Future London Academy creates “immersive learning experiences for creatives and innovators from around the world”. Its unusual approach to education includes talks, workshops, studio visits and round-table discussions with some of the leading visionaries in the field (Facebook and IDEO to name but a few). Students also explore London, meet fellow innovators and visit London’s cultural spots.
So when it needed to rebrand, it called upon the talents of Moscow-based agency ONY working in collaboration with consultants Michael Wolff, founder of Wolff Olins, and Oliver St John – designer from NB studio. Starting the process with analysing three words: “Future London Academy”, ONY considered the original branding to be very “London-y” but not really “Future-y”. It was decided that the yellow theme would remain but the typography would get an overhaul.
The typography was refracted by objects from London architecture: “We took models of the main architectural and cultural symbols of the city which echo the idea of Future London Academy – knowledge through the lens of London,” ONY explains.
“In terms of the technical side: a 3D model of a building was layered on to an image or a text to get a refraction. It can be interacted with by turning the model right and left. The library of 3D objects can always be extended – this gives the brand an unlimited way to experiment and express itself.”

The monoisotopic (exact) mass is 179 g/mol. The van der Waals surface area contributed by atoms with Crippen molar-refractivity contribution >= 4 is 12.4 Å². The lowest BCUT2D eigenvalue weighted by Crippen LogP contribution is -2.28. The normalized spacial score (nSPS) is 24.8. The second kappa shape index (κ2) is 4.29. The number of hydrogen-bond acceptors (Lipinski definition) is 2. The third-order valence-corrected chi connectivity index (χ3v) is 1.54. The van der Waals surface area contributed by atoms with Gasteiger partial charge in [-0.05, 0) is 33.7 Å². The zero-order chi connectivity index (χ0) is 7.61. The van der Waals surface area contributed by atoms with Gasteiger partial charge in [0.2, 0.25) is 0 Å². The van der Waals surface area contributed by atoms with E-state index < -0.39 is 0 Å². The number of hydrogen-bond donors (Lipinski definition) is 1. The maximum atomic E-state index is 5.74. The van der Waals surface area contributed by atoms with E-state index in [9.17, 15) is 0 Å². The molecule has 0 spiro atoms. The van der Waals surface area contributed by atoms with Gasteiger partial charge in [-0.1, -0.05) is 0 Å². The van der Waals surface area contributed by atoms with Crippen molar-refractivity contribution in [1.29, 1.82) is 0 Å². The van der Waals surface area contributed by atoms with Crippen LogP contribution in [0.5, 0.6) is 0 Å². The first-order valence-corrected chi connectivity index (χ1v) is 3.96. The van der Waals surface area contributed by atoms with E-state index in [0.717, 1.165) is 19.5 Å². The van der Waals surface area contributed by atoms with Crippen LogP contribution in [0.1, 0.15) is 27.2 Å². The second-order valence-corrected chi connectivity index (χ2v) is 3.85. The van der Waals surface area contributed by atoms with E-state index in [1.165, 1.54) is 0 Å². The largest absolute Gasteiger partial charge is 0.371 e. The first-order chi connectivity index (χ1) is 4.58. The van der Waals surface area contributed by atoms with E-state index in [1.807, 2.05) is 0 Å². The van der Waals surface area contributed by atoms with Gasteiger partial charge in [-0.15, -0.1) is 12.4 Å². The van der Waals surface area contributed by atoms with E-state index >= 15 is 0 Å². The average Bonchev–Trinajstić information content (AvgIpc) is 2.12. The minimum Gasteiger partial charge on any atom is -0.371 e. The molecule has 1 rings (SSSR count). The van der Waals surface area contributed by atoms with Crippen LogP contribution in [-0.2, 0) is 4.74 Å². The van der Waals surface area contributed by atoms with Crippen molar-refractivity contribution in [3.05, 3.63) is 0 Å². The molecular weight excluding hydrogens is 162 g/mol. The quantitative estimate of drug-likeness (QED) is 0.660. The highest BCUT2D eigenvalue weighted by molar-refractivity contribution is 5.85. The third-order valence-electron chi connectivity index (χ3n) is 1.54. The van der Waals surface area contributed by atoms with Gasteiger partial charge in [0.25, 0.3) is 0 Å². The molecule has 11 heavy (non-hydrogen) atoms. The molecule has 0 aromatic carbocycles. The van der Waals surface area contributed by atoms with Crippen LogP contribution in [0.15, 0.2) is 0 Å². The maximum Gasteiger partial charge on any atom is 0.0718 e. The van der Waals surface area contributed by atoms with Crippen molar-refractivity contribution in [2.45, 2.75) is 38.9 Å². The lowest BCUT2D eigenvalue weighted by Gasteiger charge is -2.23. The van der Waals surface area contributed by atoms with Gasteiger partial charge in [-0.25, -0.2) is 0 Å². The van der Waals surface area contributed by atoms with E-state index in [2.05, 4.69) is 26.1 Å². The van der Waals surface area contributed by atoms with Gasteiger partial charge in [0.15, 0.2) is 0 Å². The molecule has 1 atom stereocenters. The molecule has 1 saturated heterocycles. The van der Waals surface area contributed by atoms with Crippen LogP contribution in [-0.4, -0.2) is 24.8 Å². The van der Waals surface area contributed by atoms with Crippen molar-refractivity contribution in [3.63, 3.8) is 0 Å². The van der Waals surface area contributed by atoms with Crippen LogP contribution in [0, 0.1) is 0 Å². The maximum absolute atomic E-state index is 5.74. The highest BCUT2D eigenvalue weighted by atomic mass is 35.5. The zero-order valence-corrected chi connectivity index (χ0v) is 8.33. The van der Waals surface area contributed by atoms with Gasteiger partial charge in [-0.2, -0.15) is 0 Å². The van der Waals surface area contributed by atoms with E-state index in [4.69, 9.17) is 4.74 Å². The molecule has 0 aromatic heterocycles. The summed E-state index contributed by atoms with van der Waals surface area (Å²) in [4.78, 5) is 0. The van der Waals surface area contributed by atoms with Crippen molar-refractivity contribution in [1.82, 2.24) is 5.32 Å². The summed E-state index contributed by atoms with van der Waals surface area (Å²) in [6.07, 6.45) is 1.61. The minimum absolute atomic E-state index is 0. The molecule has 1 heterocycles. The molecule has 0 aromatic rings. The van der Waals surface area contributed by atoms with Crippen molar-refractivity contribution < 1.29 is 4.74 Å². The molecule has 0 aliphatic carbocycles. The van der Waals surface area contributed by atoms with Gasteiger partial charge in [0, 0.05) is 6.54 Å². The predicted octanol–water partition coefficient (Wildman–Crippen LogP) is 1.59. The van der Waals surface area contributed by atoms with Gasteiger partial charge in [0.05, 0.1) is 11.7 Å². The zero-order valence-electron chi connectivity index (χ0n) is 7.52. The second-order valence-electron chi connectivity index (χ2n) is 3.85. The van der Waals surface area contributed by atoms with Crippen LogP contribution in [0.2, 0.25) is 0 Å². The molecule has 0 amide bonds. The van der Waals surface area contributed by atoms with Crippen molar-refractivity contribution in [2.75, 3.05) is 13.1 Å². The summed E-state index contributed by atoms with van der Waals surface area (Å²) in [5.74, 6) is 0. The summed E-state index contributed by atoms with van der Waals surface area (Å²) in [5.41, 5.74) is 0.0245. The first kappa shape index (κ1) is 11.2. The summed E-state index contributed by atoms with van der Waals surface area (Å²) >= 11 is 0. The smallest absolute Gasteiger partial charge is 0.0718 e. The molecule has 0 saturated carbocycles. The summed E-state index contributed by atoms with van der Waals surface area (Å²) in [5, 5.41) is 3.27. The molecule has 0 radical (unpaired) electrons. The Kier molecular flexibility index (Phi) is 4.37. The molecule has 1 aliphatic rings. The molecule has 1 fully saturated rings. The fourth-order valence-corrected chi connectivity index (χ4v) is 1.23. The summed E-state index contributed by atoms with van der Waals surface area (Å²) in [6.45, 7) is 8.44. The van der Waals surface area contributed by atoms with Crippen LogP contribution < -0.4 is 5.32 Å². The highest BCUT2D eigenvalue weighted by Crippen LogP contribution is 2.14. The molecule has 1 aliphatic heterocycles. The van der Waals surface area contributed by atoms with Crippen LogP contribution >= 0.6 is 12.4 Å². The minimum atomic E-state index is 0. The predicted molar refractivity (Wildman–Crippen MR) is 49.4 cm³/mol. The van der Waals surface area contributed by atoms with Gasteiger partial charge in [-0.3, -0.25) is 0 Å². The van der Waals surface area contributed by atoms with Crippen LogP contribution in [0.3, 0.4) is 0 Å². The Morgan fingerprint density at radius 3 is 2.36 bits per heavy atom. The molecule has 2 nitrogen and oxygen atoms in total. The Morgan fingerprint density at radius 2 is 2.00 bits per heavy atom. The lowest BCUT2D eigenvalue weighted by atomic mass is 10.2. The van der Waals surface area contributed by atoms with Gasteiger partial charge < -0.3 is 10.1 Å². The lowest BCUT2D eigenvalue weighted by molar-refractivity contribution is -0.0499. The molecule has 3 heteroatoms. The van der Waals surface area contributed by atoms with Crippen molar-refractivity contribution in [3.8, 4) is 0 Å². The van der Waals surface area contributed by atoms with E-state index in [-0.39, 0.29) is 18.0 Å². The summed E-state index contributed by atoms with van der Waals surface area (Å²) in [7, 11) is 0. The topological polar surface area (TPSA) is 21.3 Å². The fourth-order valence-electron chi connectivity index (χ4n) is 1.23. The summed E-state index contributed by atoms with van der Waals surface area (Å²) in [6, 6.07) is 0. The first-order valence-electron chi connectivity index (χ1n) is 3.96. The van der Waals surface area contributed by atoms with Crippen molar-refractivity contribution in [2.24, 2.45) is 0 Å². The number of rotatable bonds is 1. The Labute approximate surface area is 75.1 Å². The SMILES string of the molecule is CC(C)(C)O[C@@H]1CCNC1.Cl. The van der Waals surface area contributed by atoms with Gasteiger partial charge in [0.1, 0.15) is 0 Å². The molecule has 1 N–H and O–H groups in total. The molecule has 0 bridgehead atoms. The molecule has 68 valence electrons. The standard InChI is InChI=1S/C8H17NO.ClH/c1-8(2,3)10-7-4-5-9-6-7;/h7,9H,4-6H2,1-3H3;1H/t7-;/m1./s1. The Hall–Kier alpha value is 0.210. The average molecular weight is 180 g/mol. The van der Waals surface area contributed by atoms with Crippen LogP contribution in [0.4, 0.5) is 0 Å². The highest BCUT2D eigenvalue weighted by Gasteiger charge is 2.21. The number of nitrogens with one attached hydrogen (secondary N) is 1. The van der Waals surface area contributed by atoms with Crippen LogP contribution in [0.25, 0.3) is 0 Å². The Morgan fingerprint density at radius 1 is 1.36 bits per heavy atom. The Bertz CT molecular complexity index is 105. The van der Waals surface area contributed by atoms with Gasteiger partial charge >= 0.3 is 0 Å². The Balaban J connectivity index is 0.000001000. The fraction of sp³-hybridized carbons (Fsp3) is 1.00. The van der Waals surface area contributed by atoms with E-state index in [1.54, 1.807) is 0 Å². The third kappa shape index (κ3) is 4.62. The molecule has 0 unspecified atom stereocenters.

“One interesting rhythmic feature that appealed to our attention was a triangle, that appears in the architecture of the city,” ONY adds. “Mostly, it is a module structure, as seen with London’s Gherkin. Connecting the geometry of the city with the plastics of the font, the triangle became the first origin of the visual decision. The second element became refraction, that was inspired by geometry of the London’s architecture and Harry Potter’s mystical impression of London. As a result, abstract visuals took shape involving brave and bold solutions.”
Alongside the bespoke typography, ONY created a minimalist version of the Academy’s coat of arms: “It kept the original structure but completely lost the visual redundancy that is irrelevant nowadays (you won’t see the Gryphons in the picture although they are there). The inquisitive viewer can recognise the shape of gryphon wings at the top corners of the picture – they are encrypted in the diagonal lines. Also, there is a high-minded bending of the back of a mythical animal.”
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